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Hum Mol Genet. 2018 May 15;27(10):1743-1753. doi: 10.1093/hmg/ddy080.

Defective mitochondrial protease LonP1 can cause classical mitochondrial disease.

Author information

1
Institute of Biomedicine, Sahlgrenska Academy, University of Gothenburg, Gothenburg, Sweden.
2
Wellcome Centre for Mitochondrial Research, Institute of Neuroscience, The Medical School, Newcastle University, Newcastle upon Tyne, UK.
3
Department of Molecular and Human Genetics, Baylor College of Medicine, Houston, TX, USA.
4
Wellcome Centre for Mitochondrial Research, Institute of Genetics, The Medical School, Newcastle University, Newcastle upon Tyne, UK.
5
Department of Inherited Metabolic Disease, Guy's and St Thomas' NHS Foundation Trusts, Evelina London Children's Hospital, London, UK.
6
Wellcome Centre for Mitochondrial Research, Institute for Cell and Molecular Biosciences, The Medical School, Newcastle University, Newcastle upon Tyne, UK.

Abstract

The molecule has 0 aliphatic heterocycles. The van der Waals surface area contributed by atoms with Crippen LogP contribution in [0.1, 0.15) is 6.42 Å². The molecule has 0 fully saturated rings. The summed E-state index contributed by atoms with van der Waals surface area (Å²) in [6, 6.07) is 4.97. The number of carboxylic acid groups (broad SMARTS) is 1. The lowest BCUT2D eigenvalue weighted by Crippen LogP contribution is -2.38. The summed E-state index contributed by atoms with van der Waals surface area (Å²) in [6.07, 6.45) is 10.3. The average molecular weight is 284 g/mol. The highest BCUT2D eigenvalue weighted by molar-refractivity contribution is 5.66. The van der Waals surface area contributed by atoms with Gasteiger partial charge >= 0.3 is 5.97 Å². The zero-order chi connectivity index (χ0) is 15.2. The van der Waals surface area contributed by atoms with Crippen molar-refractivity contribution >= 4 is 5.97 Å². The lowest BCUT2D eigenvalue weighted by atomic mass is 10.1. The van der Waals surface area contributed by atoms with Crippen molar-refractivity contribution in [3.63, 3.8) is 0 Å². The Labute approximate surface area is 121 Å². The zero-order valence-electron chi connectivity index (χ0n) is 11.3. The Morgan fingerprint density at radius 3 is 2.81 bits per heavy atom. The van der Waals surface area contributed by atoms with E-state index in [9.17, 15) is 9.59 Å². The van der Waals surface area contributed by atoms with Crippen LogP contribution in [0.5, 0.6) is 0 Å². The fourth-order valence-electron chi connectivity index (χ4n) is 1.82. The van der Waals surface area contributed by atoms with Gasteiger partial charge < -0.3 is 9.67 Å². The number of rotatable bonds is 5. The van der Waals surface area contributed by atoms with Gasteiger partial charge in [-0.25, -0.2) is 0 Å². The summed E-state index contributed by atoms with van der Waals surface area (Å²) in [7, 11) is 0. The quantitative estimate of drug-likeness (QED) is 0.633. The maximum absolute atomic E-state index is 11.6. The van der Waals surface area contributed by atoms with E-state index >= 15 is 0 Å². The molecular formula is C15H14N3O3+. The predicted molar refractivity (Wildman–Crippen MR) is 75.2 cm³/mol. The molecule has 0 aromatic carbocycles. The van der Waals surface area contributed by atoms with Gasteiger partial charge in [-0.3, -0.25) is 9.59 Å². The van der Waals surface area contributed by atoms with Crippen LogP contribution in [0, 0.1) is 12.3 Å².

LonP1 is a mitochondrial matrix protease whose selective substrate specificity is essential for maintaining mitochondrial homeostasis. Recessively inherited, pathogenic defects in LonP1 have been previously reported to underlie cerebral, ocular, dental, auricular and skeletal anomalies (CODAS) syndrome, a complex multisystemic and developmental disorder. Intriguingly, although classical mitochondrial disease presentations are well-known to exhibit marked clinical heterogeneity, the skeletal and dental features associated with CODAS syndrome are pathognomonic. We have applied whole exome sequencing to a patient with congenital lactic acidosis, muscle weakness, profound deficiencies in mitochondrial oxidative phosphorylation associated with loss of mtDNA copy number and MRI abnormalities consistent with Leigh syndrome, identifying biallelic variants in the LONP1 (NM_004793.3) gene; c.1693T > C predicting p.(Tyr565His) and c.2197G > A predicting p.(Glu733Lys); no evidence of the classical skeletal or dental defects observed in CODAS syndrome patients were noted in our patient. In vitro experiments confirmed the p.(Tyr565His) LonP1 mutant alone could not bind or degrade a substrate, consistent with the predicted function of Tyr565, whilst a second missense [p.(Glu733Lys)] variant had minimal effect. Mixtures of p.(Tyr565His) mutant and wild-type LonP1 retained partial protease activity but this was severely depleted when the p.(Tyr565His) mutant was mixed with the p.(Glu733Lys) mutant, data consistent with the compound heterozygosity detected in our patient. In summary, we conclude that pathogenic LONP1 variants can lead to a classical mitochondrial disease presentations associated with severe biochemical defects in oxidative phosphorylation in clinically relevant tissues.

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